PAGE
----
Refugee picnic a 'celebration of diversity'

The refugee picnic was held at Ulidia playing fields in Belfast
The Great Refugee Week Picnic has been running since 2017 [BBC]

A picnic has been held in south Belfast to welcome refugees and asylum seekers as part of Refugee Week.

The Great Refugee Week Picnic has been running since 2017.

It was organised by Belfast City of Sanctuary.

The group was set up to make Belfast a welcoming environment for refugees, asylum-seekers and new communities.

This year's theme was about home and Belfast and Northern Ireland being "home".

Refugees gathered in the Ulidia playing fields to celebrate and showcase their culture through music and food.

'A city of sanctuary'

Man smiling with crowds of people behind
Mehrshad Esfandiari said the event was a "celebration of diversity" [BBC]

Mehrshad Esfandiari is chairperson of Belfast City of Sanctuary and has been involved with the group since 2018.

He said the picnic was a "celebration of diversity".

Mehrshad said he came to Belfast as a refugee but found it to be a "city of sanctuary".

He said he found the people in Belfast and Northern Ireland "lovely and welcoming".

"We just wanted that for newcomers to feel that and to to see how nice people are here," he said.

'Every tribe and culture is unique'

Tiwa Olatunbosun is a volunteer at City of Sanctuary.

She is originally from Nigeria and came to Belfast four years ago.

It is the third year she has attended the event and said it was getting "bigger and bigger" every year.

"I really enjoy being part of the community, giving back to the community and also getting to meet new people from different communities as well.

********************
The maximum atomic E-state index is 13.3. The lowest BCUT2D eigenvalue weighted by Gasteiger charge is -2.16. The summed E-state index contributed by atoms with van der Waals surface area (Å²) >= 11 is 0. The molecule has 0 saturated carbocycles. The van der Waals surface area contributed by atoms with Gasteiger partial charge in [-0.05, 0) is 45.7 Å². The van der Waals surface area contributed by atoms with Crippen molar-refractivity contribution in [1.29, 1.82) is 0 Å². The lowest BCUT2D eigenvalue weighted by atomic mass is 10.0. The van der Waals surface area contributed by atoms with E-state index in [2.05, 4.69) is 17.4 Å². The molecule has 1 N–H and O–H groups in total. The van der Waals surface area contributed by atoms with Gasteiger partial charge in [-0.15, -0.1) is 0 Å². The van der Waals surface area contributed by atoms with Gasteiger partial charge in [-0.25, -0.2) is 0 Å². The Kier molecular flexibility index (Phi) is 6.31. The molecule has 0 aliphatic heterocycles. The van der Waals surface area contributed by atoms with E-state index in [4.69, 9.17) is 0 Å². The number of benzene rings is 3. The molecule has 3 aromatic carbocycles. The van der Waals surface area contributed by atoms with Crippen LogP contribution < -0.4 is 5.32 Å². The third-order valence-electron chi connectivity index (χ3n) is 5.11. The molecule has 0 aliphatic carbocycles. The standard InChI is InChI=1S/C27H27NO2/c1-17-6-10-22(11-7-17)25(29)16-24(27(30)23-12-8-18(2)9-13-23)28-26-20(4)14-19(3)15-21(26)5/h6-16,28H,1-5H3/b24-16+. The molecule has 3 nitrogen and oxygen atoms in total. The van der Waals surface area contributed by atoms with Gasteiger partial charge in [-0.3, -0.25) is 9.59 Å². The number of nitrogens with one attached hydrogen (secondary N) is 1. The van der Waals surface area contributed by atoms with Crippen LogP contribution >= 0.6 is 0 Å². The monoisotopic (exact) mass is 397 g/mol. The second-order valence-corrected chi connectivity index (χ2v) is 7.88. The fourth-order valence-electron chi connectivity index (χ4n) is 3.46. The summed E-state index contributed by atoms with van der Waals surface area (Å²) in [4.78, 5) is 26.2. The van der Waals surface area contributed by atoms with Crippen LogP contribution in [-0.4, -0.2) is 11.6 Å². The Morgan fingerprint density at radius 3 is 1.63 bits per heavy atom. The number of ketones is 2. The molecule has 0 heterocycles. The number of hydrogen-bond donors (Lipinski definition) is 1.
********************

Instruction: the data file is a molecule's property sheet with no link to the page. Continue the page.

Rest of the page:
Tiwa Olatunbosun smiling at camera
Tiwa Olatunbosun is originally from Nigeria and came to Belfast four years ago [BBC]

"It feels really amazing because it feels like going to different countries, I get to have a taste of different meals from different countries, I get to meet different people and I see things that are different to mine."

She added: "Every tribe and culture is unique."

Tiwa arrived with her family to Belfast during lockdown so did not get a chance to meet with people face-to-face and her interactions were limited to zoom calls.

"As soon as the country opened up I was glad to be a part of the community. It's been amazing."

She said the only downside to living in Belfast was "four weathers in a day".

"It took some getting used to the cold but I'm getting there," she joked.

Simaz Ali and Romav Ali
Simaz Ali and Romav Ali both recently became volunteers for City of Sanctuary [BBC]

Romav Ali and Simaz Ali have both attended the refugee picnic for many years and recently became volunteers for City of Sanctuary.

Romaz said she was originally from Syria.

"I'm Syrian-Kurdish and I moved here in 2016," she said.

"I love attending the picnics and I noticed the volunteers helping out and doing good and I felt it was part of me and I had to do it.

"When I first came here I felt I was going to be the only refugee in my school, in my class but as more people started coming here, it's really amazing to see all the diversity and the different nationalities. "

Wide view of the playing grounds where refugee picnic held
The event has been running for a number of years [BBC]

Simaz Ali said the event was a chance for those attending to experience food from around the world.

"We have a bakery business and we wanted to share the sweets and deserts that we have from our own culture so we brought baklava, many different types," she said.

"When you go to Turkey for vacation, you can see many different types. We brought it here to share with all the different people here, to show them and teach them about our culture and our diversity.

"As an immigrant I think it's really useful to learn about other peoples' culture and background."